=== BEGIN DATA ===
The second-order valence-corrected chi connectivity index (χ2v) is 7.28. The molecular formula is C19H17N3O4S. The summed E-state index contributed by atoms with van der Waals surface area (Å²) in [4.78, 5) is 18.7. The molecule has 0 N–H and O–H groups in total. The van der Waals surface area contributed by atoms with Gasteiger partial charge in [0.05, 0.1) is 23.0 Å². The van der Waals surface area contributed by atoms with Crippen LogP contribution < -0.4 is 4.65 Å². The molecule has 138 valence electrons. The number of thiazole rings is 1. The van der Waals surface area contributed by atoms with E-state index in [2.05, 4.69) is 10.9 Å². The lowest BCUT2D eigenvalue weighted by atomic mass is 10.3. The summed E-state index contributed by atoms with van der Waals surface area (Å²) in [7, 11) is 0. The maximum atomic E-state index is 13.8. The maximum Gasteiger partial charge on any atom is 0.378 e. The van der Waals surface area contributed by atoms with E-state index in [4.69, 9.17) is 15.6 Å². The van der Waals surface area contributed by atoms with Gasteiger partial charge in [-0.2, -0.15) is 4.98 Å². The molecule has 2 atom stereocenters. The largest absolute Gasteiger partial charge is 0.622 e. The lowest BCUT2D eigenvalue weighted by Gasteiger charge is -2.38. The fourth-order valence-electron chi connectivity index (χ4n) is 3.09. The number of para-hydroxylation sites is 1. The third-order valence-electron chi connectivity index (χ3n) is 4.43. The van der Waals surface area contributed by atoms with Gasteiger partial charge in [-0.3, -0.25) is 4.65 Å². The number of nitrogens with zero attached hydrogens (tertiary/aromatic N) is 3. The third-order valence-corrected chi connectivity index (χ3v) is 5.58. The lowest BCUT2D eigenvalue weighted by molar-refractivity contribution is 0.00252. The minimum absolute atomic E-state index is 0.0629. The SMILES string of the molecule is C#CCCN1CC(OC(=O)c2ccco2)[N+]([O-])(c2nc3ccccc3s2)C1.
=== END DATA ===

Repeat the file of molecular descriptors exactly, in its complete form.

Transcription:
The second-order valence-corrected chi connectivity index (χ2v) is 7.28. The molecular formula is C19H17N3O4S. The summed E-state index contributed by atoms with van der Waals surface area (Å²) in [4.78, 5) is 18.7. The molecule has 0 N–H and O–H groups in total. The van der Waals surface area contributed by atoms with Gasteiger partial charge in [0.05, 0.1) is 23.0 Å². The van der Waals surface area contributed by atoms with Crippen LogP contribution < -0.4 is 4.65 Å². The molecule has 138 valence electrons. The number of thiazole rings is 1. The van der Waals surface area contributed by atoms with E-state index in [2.05, 4.69) is 10.9 Å². The lowest BCUT2D eigenvalue weighted by atomic mass is 10.3. The summed E-state index contributed by atoms with van der Waals surface area (Å²) in [7, 11) is 0. The maximum atomic E-state index is 13.8. The maximum Gasteiger partial charge on any atom is 0.378 e. The van der Waals surface area contributed by atoms with E-state index in [4.69, 9.17) is 15.6 Å². The van der Waals surface area contributed by atoms with Gasteiger partial charge in [-0.2, -0.15) is 4.98 Å². The molecule has 2 atom stereocenters. The largest absolute Gasteiger partial charge is 0.622 e. The lowest BCUT2D eigenvalue weighted by Gasteiger charge is -2.38. The fourth-order valence-electron chi connectivity index (χ4n) is 3.09. The number of para-hydroxylation sites is 1. The third-order valence-electron chi connectivity index (χ3n) is 4.43. The van der Waals surface area contributed by atoms with Gasteiger partial charge in [-0.3, -0.25) is 4.65 Å². The number of nitrogens with zero attached hydrogens (tertiary/aromatic N) is 3. The third-order valence-corrected chi connectivity index (χ3v) is 5.58. The lowest BCUT2D eigenvalue weighted by molar-refractivity contribution is 0.00252. The minimum absolute atomic E-state index is 0.0629. The SMILES string of the molecule is C#CCCN1CC(OC(=O)c2ccco2)[N+]([O-])(c2nc3ccccc3s2)C1.